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Egg Mango Quick Facts
Name: Egg Mango
Scientific Name: Mangifera laurina
Origin Myanmar, Indochina (Kampuchea, Vietnam) and Malesia, from peninsular Thailand to New Guinea
Colors Green when young turning to greenish yellow to yellow at maturity
Shapes Ovoid, or kidney-shaped drupe-like small mango, 5–7 cm long and 4 cm thick
Flesh colors Intense yellow
Taste Sweet taste, slightly acidulous
Egg Mango scientifically known as Mangifera laurina is a species of flowering plant in the family Anacardiaceae. The plant is native to Myanmar, Indochina (Kampuchea, Vietnam) and Malesia, from peninsular Thailand to New Guinea. The tree is found both wild and cultivated in Southeast Asia, where the fruit is widely valued and consumed. It is being used less frequently, however, with the introduction of the related mango (Mangifera indica) which is generally considered to have a superior fruit. Egg Mango, Padi Mango, Water Mango and mangga aer are few of the well-known health benefits of Mangifera laurina. It is commonly known as mangga kopyor, mangga pari in Indonesian. The name of the genus comes from the combination of one of the local names of the fruit, “manga”, with the Latin verb “fero” which means I carry. The Latin name of the species, “laurina” = similar to the bay laurel (Laurus nobilis), refers to the appearance of the leaf.

Egg Mango Facts

Name Egg Mango
Scientific Name Mangifera laurina
Native Myanmar, Indochina (Kampuchea, Vietnam) and Malesia, from peninsular Thailand to New Guinea
Common Names Egg Mango, Padi Mango, Water Mango, mangga aer
Name in Other Languages Burma: Thayet The Nee, Thayet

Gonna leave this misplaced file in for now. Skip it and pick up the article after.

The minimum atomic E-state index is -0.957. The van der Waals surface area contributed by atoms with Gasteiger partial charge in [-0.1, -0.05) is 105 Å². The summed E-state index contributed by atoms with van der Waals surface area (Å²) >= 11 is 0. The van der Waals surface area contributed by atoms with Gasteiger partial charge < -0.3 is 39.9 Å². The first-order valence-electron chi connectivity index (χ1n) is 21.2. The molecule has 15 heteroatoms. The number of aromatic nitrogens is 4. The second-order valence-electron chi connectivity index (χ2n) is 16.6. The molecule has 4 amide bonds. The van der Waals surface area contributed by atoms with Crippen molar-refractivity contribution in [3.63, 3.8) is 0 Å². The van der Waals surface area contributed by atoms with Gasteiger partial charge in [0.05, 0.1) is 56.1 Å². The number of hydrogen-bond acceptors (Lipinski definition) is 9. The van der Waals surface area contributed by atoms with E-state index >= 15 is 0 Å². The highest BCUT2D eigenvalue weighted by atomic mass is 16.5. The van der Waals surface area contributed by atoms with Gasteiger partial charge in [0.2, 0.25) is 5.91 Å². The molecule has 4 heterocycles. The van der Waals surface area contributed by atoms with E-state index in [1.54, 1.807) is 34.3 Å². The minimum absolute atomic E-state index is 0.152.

China: Chang Geng Mang Guo
English: Egg Mango, Padi Mango, Water Mango, mangga aer
Indonesia: Mangga Pari, Parih, Pelem Kecik, Empelem, Asam Pun,
Ampelan Dotan, Empelem, Mangga Tiakar, Pauh Gadang, Pauh Pong
Malay: Bachang Api, Machang, Machang Api
Malaysia: Mempelam, Emplam, Tanh Chai, Mangga Telur,
Mempelam Melur, Mempelam Padi, Pauh Telur, Pauh Padi, Mangga
Ayer, Manga Hutan, Pauh Kijang
Philippines: Apali
Sabah: Mangga Air
Thailand: Mamuang Kaleng, Mamuang Khee Kwaang
Vietnam: Cây Nui, Xoái Nui, Queo
Plant Growth Habit Medium-sized, evergreen, erect tree
Growing Climates Lowland evergreen forests, Lowland tropical rainforest
Plant Size 20–30 m high, with 40–190 cm diameter
Bark Bark surface longitudinally cracked, peeling off in small, narrow strips, pinkish-brown to blackish
Trunk Rough, greyish trunk
Leaf Borne on slender, 2.5–5.5 cm long petiole that is grooved above and inflated at the base. Lamina is oblong-lanceolate, elliptic-lanceolate to lanceolate, 15–26 cm long and 4–6 cm wide
Inflorescence Paniculate, sub-terminal to terminal, 40 cm long, with slender primary branches; pedicels are about 1.5 mm long, sparsely pubescent to sub glabrous, lax and loosely flowered
Flower Whitish-green to pale yellow, pentamerous, small and fragrant on long pedicel; calyx 5-lobed with acute sepals
Fruit Shape & Size Ovoid, or kidney-shaped drupe-like small mango, 5–7 cm long and 4 cm thick, not beaked
Fruit Color Medium green turning greenish yellow to yellow at maturity
Stone Large, 4–5 cm by 2–3 cm
Flesh   Intense yellow, juicy, very acid and fibrous
Seed Oval, often polyembryonic
Propagation From seeds
Taste Sweet taste, slightly acidulous, with a slight taste of turpentine